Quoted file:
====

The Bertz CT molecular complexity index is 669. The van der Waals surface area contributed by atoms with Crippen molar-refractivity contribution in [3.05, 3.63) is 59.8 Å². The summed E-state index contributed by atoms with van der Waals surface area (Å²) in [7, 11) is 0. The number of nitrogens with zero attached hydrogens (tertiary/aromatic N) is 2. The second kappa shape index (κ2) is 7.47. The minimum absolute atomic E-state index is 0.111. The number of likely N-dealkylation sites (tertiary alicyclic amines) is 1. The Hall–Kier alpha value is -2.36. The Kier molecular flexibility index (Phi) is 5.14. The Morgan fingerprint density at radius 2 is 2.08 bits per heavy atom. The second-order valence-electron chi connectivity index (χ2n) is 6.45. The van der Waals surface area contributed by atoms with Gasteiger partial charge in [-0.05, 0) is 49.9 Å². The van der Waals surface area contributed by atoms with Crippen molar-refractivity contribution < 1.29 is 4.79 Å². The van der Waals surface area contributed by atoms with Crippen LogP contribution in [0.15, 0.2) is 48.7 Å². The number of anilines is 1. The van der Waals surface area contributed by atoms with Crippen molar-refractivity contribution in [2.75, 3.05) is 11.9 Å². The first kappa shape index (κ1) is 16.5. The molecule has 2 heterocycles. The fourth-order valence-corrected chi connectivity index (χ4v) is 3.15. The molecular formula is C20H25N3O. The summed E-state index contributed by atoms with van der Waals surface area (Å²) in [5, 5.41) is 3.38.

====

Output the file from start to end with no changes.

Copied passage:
The Bertz CT molecular complexity index is 669. The van der Waals surface area contributed by atoms with Crippen molar-refractivity contribution in [3.05, 3.63) is 59.8 Å². The summed E-state index contributed by atoms with van der Waals surface area (Å²) in [7, 11) is 0. The number of nitrogens with zero attached hydrogens (tertiary/aromatic N) is 2. The second kappa shape index (κ2) is 7.47. The minimum absolute atomic E-state index is 0.111. The number of likely N-dealkylation sites (tertiary alicyclic amines) is 1. The Hall–Kier alpha value is -2.36. The Kier molecular flexibility index (Phi) is 5.14. The Morgan fingerprint density at radius 2 is 2.08 bits per heavy atom. The second-order valence-electron chi connectivity index (χ2n) is 6.45. The van der Waals surface area contributed by atoms with Gasteiger partial charge in [-0.05, 0) is 49.9 Å². The van der Waals surface area contributed by atoms with Crippen molar-refractivity contribution < 1.29 is 4.79 Å². The van der Waals surface area contributed by atoms with Crippen LogP contribution in [0.15, 0.2) is 48.7 Å². The number of anilines is 1. The van der Waals surface area contributed by atoms with Crippen molar-refractivity contribution in [2.75, 3.05) is 11.9 Å². The first kappa shape index (κ1) is 16.5. The molecule has 2 heterocycles. The fourth-order valence-corrected chi connectivity index (χ4v) is 3.15. The molecular formula is C20H25N3O. The summed E-state index contributed by atoms with van der Waals surface area (Å²) in [5, 5.41) is 3.38.